Over the last decade, Argentina has made a name for itself by producing world-class reds, including malbec and cabernet sauvignon.
The country, among the top five in production and consumption, can be considered a world leader in the production of malbec.
This grapey style red came to Argentina from Bordeaux, France, in the mid-1800s. Cuttings came from vines prior to the phylloxera epidemic, which wiped out most of the vineyards in France.
Bordeaux has shifted away from using malbec, while Argentina has planted extensive vineyards of this grape in the Western section of the country. Near the base of the Andes Mountains, many vineyards in the Mendoza region are harvested at elevations above 300 feet. This area is very dry, pest-free and sees more than 320 days of intense sun. The result are grapes with intense fruit and great color, not to mention great values.
Argentina's most famous white grape is torrontes, which comes primarily from La Rioja, its oldest grape-growing region. It's a white that's light, refreshing and priced right.
Andeluna 2007 Torrontes
From the Mendoza region, this medium-bodied white has a tropical note while displaying ripe peach and apricot aromas. Flavors combine a mango and apple notes. Nice acidity gives it a clean, refreshing finish. A good shellfish wine. About $12.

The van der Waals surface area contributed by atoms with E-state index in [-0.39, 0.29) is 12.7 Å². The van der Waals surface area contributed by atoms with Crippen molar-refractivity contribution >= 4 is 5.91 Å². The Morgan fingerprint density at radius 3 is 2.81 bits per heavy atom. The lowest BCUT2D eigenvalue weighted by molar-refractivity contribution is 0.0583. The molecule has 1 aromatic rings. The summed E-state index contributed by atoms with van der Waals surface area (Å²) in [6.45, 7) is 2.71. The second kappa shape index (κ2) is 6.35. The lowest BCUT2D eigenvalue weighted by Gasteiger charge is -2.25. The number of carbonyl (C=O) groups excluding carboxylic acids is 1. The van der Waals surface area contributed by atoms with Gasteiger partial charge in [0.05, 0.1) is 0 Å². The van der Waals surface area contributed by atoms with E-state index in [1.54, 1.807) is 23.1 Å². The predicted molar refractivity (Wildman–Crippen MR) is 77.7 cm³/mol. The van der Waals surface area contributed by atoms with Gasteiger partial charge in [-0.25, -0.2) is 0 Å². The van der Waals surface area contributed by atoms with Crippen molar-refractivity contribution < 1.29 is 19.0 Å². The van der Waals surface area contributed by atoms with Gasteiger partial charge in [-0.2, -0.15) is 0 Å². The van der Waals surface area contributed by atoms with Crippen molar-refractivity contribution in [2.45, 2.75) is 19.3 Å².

Alta Vista 2005 Malbec
Nicely structured red showing a dark berry color along with rich blackberry fruit. There is a ripe and rich texture to this malbec. Six months in oak barrels adds some tannins but does not take away from the ripe fruit flavors. About $12.
Saurus 2004 Malbec
A perfect example of this varietal. Nice black cherry aromas. More fruit than oak, it is nicely layered with blackberry, plum and liquorish fruit. About $10.
Wine picks are from Tom Bender, wine instructor at Columbia College and wine steward for O'Brien's Market, 4120 Dale Road, Modesto, 545-8100.